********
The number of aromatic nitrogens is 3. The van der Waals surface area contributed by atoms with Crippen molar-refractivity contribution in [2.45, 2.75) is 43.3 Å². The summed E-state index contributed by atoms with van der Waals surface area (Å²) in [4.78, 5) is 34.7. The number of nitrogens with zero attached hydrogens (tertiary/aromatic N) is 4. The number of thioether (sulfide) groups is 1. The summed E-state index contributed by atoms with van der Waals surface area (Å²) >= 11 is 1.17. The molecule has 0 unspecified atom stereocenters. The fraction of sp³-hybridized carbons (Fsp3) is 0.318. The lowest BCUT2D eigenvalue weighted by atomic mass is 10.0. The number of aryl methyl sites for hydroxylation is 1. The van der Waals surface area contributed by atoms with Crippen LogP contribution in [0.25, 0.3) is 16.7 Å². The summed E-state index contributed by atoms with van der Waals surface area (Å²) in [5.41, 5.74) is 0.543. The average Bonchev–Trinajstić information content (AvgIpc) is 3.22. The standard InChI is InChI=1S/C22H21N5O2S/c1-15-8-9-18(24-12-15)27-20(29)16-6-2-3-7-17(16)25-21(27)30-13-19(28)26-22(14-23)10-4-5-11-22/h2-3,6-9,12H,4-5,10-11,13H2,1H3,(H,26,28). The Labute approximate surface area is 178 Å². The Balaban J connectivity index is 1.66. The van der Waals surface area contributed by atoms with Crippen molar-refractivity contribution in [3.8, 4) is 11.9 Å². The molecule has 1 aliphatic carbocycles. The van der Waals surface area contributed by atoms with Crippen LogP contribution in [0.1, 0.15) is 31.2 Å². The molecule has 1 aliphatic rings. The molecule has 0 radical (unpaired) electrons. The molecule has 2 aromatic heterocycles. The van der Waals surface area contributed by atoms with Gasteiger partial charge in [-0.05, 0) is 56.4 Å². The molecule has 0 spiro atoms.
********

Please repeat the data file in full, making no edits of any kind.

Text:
The number of aromatic nitrogens is 3. The van der Waals surface area contributed by atoms with Crippen molar-refractivity contribution in [2.45, 2.75) is 43.3 Å². The summed E-state index contributed by atoms with van der Waals surface area (Å²) in [4.78, 5) is 34.7. The number of nitrogens with zero attached hydrogens (tertiary/aromatic N) is 4. The number of thioether (sulfide) groups is 1. The summed E-state index contributed by atoms with van der Waals surface area (Å²) >= 11 is 1.17. The molecule has 0 unspecified atom stereocenters. The fraction of sp³-hybridized carbons (Fsp3) is 0.318. The lowest BCUT2D eigenvalue weighted by atomic mass is 10.0. The number of aryl methyl sites for hydroxylation is 1. The van der Waals surface area contributed by atoms with Crippen LogP contribution in [0.25, 0.3) is 16.7 Å². The summed E-state index contributed by atoms with van der Waals surface area (Å²) in [5.41, 5.74) is 0.543. The average Bonchev–Trinajstić information content (AvgIpc) is 3.22. The standard InChI is InChI=1S/C22H21N5O2S/c1-15-8-9-18(24-12-15)27-20(29)16-6-2-3-7-17(16)25-21(27)30-13-19(28)26-22(14-23)10-4-5-11-22/h2-3,6-9,12H,4-5,10-11,13H2,1H3,(H,26,28). The Labute approximate surface area is 178 Å². The Balaban J connectivity index is 1.66. The van der Waals surface area contributed by atoms with Crippen molar-refractivity contribution in [3.8, 4) is 11.9 Å². The molecule has 1 aliphatic carbocycles. The van der Waals surface area contributed by atoms with Crippen LogP contribution in [0.1, 0.15) is 31.2 Å². The molecule has 1 aliphatic rings. The molecule has 0 radical (unpaired) electrons. The molecule has 2 aromatic heterocycles. The van der Waals surface area contributed by atoms with Gasteiger partial charge in [-0.05, 0) is 56.4 Å². The molecule has 0 spiro atoms.